The Sandy Diary:
A look at a city transformed by a rage named Sandy
In a flash, I went from living in a neighborhood of $15 grilled cheese sandwiches, $19 meatloafs and $400 skin creams to a developing country with cold water, no electricity and waiting in line at a public park for dry ice from the electric company and to charge my phone from a CNN truck. And I am one of the lucky ones. I have a roof and windows.
In a neighborhood of fallen trees and abandoned seniors, creature comforts like spas and shops with prepared foods were all rendered irrelevant. All the modern conveniences became useless and we were forced to return to the practices of an earlier era.
In the early days just before Sandy, a frantic neighbor buys weeks worth of toilet paper, and heads out to pick up General Tso’s Chicken at Empire Szechuan. A guy hauls Seamless food bags through the streets. People hurriedly carry home cases of bottled water and alcohol. A line of nervous shoppers wrap around the local gourmet store. Radio Shack is out of batteries of all sizes, hand-cranked flashlights, and battery-operated radios. People seem almost arrogantly unprepared after the false alarm named Irene. We also make a stop at the market and stock up with sun-dried tomatoes, onions, and cold cuts. Growing up in California earthquake country, my husband Michael and I always have candles, flashlights, and canned foods, including odd items such as duck confit and lobster bisque. With Casey, a teenaged son in the house, we also stock tinned soup, retort Indian curries, and several varieties of ramen.
A friend, Keith, who grew up in hurricane country, wonders aloud, “Don’t people have more than two days of food around?”
Blackout. We have no idea how long it will last. We go to survey the damage. A building has its entire front sheared off. A small crowd gathers to gawk and take souvenir photos.
I find a bag of oranges on the street and hand them out. We head to the dollar store with its generators, pick up refried beans and salsa, check on the seniors in our building, and hand out spare batteries (with a teenager and electronics, we have an ample supply). Our neighbor Dave carries several loaves of bread and gives us a bag of bialys.
It’s ironic that I am using posh French candles when my Crusader votives run out. “Pretend city cabin” is fine for a few days, but the novelty gets old fast. Bathing with boiled water in candlelight is just tedious.
We keep warm with loads of blankets. A bar owner tells me I can bring Casey in. At home without electric entertainment, we play Twenty Questions and sing—for me, lots of commercial jingles from my childhood. Casey strings up the glow bracelets left over from the 4th of July all over the apartment.
We have no phone service and are feeling cut off. With these circumstances forcing us to take a step back in time, I ask strangers what they have heard. I normally read and watch four sites a day——BBC, Al Jazeera, the Guardian, New York Post——so I am particularly lost.
One blissfully ignorant guy smiles as he gnaws on a sandwich outside our apartment and tells me he knows nothing.
We have lunch at our local pizza joint. The guys are cheerful and determined to stay open no matter what.
We walk North, becoming part of the wave of electronic refugees seeking out the mobile charging centers located in parts of the city with electricity. Above 33rd Street, completely untouched by Sandy’s rage, there are no downed trees, no darkened streetlights—another universe where tourists and would-be marathoners shop and exercise on a perfectly lovely autumn afternoon.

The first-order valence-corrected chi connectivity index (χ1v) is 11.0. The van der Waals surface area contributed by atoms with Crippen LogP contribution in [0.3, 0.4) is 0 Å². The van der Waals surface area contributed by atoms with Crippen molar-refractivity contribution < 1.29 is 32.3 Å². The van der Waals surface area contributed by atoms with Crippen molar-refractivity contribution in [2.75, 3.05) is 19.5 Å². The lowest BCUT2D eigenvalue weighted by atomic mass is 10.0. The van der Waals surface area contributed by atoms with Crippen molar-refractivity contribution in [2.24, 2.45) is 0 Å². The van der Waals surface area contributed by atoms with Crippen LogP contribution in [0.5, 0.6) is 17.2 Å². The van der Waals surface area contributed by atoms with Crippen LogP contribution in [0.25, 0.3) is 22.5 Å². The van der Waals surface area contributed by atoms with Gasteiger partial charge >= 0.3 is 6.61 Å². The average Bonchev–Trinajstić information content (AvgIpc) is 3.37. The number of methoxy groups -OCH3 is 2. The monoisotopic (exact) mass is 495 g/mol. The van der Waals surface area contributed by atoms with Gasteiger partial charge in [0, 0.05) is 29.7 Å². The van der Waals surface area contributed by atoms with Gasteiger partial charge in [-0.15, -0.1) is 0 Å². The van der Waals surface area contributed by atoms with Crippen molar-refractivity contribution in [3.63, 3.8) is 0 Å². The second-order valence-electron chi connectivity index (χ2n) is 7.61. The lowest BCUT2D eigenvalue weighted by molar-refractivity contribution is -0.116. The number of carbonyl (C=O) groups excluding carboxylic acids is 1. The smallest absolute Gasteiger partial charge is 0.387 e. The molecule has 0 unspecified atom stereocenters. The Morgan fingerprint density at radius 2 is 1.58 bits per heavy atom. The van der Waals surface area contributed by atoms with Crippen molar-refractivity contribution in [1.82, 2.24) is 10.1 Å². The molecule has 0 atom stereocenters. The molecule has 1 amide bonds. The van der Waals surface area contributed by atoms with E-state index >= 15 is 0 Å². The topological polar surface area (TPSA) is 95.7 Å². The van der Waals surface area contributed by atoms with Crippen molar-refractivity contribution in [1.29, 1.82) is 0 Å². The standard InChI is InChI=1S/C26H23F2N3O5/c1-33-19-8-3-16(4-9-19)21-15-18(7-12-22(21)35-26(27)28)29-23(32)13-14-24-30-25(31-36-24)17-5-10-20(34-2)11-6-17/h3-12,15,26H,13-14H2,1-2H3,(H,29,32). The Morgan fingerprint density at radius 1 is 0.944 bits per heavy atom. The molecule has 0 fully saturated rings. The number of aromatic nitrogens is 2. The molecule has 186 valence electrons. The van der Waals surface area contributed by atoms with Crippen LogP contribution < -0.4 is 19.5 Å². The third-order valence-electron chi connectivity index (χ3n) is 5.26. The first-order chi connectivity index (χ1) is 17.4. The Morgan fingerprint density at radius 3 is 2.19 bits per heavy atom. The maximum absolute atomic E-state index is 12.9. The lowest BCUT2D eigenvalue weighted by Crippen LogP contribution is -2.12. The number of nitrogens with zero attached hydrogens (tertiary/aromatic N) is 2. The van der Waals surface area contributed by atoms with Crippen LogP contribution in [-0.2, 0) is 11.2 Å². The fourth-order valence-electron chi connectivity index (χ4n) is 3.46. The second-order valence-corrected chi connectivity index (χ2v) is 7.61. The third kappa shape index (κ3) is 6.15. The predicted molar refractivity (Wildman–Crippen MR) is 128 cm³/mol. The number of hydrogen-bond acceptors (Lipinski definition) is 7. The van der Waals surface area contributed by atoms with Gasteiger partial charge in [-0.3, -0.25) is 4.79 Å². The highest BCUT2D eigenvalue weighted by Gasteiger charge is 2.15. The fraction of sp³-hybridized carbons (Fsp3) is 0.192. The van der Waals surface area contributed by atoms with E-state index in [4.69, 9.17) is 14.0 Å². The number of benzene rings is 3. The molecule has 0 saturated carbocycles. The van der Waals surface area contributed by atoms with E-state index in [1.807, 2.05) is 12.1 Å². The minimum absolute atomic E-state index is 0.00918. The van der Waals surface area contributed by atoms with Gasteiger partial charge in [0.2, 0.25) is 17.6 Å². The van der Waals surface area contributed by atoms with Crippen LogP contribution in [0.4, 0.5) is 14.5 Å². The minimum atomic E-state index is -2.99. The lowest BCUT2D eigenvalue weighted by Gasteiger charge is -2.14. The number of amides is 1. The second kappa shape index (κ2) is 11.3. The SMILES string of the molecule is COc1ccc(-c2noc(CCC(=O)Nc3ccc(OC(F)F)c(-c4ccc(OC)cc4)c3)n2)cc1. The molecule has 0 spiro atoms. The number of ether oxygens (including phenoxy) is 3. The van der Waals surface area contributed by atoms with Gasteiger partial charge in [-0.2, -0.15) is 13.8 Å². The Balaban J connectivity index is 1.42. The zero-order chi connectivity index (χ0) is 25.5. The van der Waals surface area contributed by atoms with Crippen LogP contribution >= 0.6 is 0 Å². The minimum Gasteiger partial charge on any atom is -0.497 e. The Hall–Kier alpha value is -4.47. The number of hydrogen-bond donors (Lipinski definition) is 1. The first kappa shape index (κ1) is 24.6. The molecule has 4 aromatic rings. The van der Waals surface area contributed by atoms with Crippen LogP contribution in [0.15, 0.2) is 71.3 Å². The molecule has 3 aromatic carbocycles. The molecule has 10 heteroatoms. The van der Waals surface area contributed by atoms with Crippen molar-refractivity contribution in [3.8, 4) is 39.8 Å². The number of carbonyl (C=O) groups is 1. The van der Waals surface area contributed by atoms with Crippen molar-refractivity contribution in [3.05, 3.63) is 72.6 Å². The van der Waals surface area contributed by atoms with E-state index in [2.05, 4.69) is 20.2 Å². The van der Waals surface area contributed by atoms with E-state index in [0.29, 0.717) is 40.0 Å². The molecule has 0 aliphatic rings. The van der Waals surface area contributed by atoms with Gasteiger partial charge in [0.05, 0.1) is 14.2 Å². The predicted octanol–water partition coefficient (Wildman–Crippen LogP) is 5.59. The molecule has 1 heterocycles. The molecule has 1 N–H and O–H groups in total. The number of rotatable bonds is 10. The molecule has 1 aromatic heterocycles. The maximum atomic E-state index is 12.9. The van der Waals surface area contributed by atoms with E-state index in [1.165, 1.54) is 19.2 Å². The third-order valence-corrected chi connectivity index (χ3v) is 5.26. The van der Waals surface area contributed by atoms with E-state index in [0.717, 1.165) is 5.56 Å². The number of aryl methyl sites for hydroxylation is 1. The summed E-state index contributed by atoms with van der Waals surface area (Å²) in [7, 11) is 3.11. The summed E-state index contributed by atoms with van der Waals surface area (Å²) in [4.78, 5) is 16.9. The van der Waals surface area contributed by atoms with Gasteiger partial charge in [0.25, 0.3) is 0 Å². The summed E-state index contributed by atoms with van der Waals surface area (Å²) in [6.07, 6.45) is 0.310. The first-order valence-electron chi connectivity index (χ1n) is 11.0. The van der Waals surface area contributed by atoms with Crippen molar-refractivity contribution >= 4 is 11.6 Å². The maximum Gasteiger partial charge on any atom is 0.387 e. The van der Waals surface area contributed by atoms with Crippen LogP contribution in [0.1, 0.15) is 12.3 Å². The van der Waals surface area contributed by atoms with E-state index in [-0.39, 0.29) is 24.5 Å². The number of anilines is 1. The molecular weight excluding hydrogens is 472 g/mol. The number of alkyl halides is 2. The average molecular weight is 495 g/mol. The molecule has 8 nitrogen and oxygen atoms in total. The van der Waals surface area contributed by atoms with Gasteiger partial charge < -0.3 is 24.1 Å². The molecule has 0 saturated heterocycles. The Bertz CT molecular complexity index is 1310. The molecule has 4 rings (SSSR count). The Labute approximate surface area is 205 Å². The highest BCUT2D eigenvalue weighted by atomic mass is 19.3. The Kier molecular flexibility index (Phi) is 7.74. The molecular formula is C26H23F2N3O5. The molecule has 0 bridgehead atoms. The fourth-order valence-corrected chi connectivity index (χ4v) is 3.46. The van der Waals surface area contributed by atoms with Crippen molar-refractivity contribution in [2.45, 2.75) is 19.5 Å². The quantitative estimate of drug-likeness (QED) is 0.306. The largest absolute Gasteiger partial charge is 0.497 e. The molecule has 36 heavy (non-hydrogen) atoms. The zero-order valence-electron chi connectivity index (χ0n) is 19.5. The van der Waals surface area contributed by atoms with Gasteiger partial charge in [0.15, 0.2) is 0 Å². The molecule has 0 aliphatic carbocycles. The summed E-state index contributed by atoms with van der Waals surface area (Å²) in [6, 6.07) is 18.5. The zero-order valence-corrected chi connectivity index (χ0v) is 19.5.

A little more than 40 blocks uptown, we reach Rockefeller Center, where Michael once worked, and he knows where all the cafes and restrooms are located. We settle in, bringing along a power bar to share electricity. Most workers leave us alone until one uniquely bureaucratic security person insists that we all cease and immediately remove the plugs from “Rockefeller Center Property.” Michael asks her why, as other companies, such as Starbucks and the CNN truck, offer the electricity. The officious one simply declares, “Take it up with Con Ed,” and Michael marches up to the main desk with Madam By The Rules, where the displeased senior official says, “Aw come on, let them use it.”
We text and email friends and family in California, Michigan, and France and other parts of the city. Casey catches up with his classmates, those with electricity, those without, and those who evacuated, all enjoying the days off from school. Then we eat comfort food, we sip hot chocolate and eat macarons, we speak with the manager at the café about her hometown that we visited last year, and she pops extra chocolates into our bag “for the ride home.”
The manager at the Japanese bakery Panya takes $5 off my bill after overhearing me tell the saleswoman that I came for treats because I had no electricity. Exceptional gestures of kindness alternate with rude obliviousness or frayed nerves. I brush against a woman sitting with her son and she unleashes a string of profanity. Two tourists complain about not getting the boat to the Statue of Liberty.
I go to Saks where I tell the kind man at the Guerlain counter that I haven’t washed my hair in a week, and he gives me a mini-facial, topping it off with a touch of red gloss. Sure, it’s frivolous, but a much-needed moment of respite.
The city announces that all the buses are free. Before we head downtown to the darkness, I go to Saint Patrick’s to light a candle and say a prayer for the lost.
We get off the bus at 23rd street where the streetlights stop, and as we cross the avenue, a very young policeman stops traffic for us. We thank him and he returns with a smile, “You’re welcome.”